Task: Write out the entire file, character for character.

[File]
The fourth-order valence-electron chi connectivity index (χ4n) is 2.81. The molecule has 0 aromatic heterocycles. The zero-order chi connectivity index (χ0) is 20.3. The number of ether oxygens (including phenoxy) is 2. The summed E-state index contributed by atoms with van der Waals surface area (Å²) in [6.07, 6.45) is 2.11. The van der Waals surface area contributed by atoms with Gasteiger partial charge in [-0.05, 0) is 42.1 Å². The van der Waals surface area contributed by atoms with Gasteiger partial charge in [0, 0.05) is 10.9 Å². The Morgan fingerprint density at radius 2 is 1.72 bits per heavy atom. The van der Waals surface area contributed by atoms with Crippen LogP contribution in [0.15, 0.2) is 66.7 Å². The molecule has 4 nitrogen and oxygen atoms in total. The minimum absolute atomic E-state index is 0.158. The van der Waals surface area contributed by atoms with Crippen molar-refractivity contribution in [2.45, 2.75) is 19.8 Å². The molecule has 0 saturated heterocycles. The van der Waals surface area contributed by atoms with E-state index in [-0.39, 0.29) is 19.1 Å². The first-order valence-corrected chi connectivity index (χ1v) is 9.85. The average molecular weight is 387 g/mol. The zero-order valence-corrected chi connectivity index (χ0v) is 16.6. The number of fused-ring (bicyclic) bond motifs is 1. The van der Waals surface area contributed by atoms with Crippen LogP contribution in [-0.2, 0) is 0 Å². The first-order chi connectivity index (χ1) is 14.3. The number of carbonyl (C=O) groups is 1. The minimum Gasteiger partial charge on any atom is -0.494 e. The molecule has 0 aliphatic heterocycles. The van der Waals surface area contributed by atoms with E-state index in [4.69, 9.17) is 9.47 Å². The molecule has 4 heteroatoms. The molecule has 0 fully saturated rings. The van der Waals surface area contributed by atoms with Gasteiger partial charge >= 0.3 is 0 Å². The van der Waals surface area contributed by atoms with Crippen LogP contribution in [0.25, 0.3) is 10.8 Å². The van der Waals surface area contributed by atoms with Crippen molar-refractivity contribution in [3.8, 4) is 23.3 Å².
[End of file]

The fourth-order valence-electron chi connectivity index (χ4n) is 2.81. The molecule has 0 aromatic heterocycles. The zero-order chi connectivity index (χ0) is 20.3. The number of ether oxygens (including phenoxy) is 2. The summed E-state index contributed by atoms with van der Waals surface area (Å²) in [6.07, 6.45) is 2.11. The van der Waals surface area contributed by atoms with Gasteiger partial charge in [-0.05, 0) is 42.1 Å². The van der Waals surface area contributed by atoms with Gasteiger partial charge in [0, 0.05) is 10.9 Å². The Morgan fingerprint density at radius 2 is 1.72 bits per heavy atom. The van der Waals surface area contributed by atoms with Crippen LogP contribution in [0.15, 0.2) is 66.7 Å². The molecule has 4 nitrogen and oxygen atoms in total. The minimum absolute atomic E-state index is 0.158. The van der Waals surface area contributed by atoms with Crippen molar-refractivity contribution in [2.45, 2.75) is 19.8 Å². The molecule has 0 saturated heterocycles. The van der Waals surface area contributed by atoms with E-state index in [-0.39, 0.29) is 19.1 Å². The first-order valence-corrected chi connectivity index (χ1v) is 9.85. The average molecular weight is 387 g/mol. The zero-order valence-corrected chi connectivity index (χ0v) is 16.6. The number of fused-ring (bicyclic) bond motifs is 1. The van der Waals surface area contributed by atoms with Crippen LogP contribution in [-0.2, 0) is 0 Å². The first-order chi connectivity index (χ1) is 14.3. The number of carbonyl (C=O) groups is 1. The minimum Gasteiger partial charge on any atom is -0.494 e. The molecule has 0 aliphatic heterocycles. The van der Waals surface area contributed by atoms with E-state index in [4.69, 9.17) is 9.47 Å². The molecule has 4 heteroatoms. The molecule has 0 fully saturated rings. The van der Waals surface area contributed by atoms with Gasteiger partial charge >= 0.3 is 0 Å². The van der Waals surface area contributed by atoms with Crippen LogP contribution in [0.25, 0.3) is 10.8 Å². The van der Waals surface area contributed by atoms with Crippen molar-refractivity contribution in [3.8, 4) is 23.3 Å².